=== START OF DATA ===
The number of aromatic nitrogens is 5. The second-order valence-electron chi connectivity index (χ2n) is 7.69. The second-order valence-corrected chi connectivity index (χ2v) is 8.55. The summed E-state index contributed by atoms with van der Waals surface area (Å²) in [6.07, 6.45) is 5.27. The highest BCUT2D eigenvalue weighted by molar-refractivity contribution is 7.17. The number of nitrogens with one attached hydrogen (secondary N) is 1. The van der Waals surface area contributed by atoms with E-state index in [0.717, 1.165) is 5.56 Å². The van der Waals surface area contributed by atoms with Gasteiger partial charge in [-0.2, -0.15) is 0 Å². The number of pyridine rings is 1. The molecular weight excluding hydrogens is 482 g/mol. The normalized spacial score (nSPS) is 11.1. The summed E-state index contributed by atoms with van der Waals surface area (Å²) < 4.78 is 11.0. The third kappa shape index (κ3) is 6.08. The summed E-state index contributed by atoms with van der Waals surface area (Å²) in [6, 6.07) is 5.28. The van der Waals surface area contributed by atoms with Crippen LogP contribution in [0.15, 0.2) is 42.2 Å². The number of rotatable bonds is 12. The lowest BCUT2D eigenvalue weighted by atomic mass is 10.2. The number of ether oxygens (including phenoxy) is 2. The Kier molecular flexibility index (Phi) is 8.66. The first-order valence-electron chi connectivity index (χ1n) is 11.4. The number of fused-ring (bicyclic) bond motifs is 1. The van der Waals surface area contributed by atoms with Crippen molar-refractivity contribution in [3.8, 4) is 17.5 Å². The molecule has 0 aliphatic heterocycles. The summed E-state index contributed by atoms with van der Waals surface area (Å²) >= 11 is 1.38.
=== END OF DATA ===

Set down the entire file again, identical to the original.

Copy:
The number of aromatic nitrogens is 5. The second-order valence-electron chi connectivity index (χ2n) is 7.69. The second-order valence-corrected chi connectivity index (χ2v) is 8.55. The summed E-state index contributed by atoms with van der Waals surface area (Å²) in [6.07, 6.45) is 5.27. The highest BCUT2D eigenvalue weighted by molar-refractivity contribution is 7.17. The number of nitrogens with one attached hydrogen (secondary N) is 1. The van der Waals surface area contributed by atoms with E-state index in [0.717, 1.165) is 5.56 Å². The van der Waals surface area contributed by atoms with Gasteiger partial charge in [-0.2, -0.15) is 0 Å². The number of pyridine rings is 1. The molecular weight excluding hydrogens is 482 g/mol. The normalized spacial score (nSPS) is 11.1. The summed E-state index contributed by atoms with van der Waals surface area (Å²) < 4.78 is 11.0. The third kappa shape index (κ3) is 6.08. The summed E-state index contributed by atoms with van der Waals surface area (Å²) in [6, 6.07) is 5.28. The van der Waals surface area contributed by atoms with Crippen LogP contribution in [0.15, 0.2) is 42.2 Å². The number of rotatable bonds is 12. The lowest BCUT2D eigenvalue weighted by atomic mass is 10.2. The number of ether oxygens (including phenoxy) is 2. The Kier molecular flexibility index (Phi) is 8.66. The first-order valence-electron chi connectivity index (χ1n) is 11.4. The number of fused-ring (bicyclic) bond motifs is 1. The van der Waals surface area contributed by atoms with Crippen molar-refractivity contribution in [3.8, 4) is 17.5 Å². The molecule has 0 aliphatic heterocycles. The summed E-state index contributed by atoms with van der Waals surface area (Å²) >= 11 is 1.38.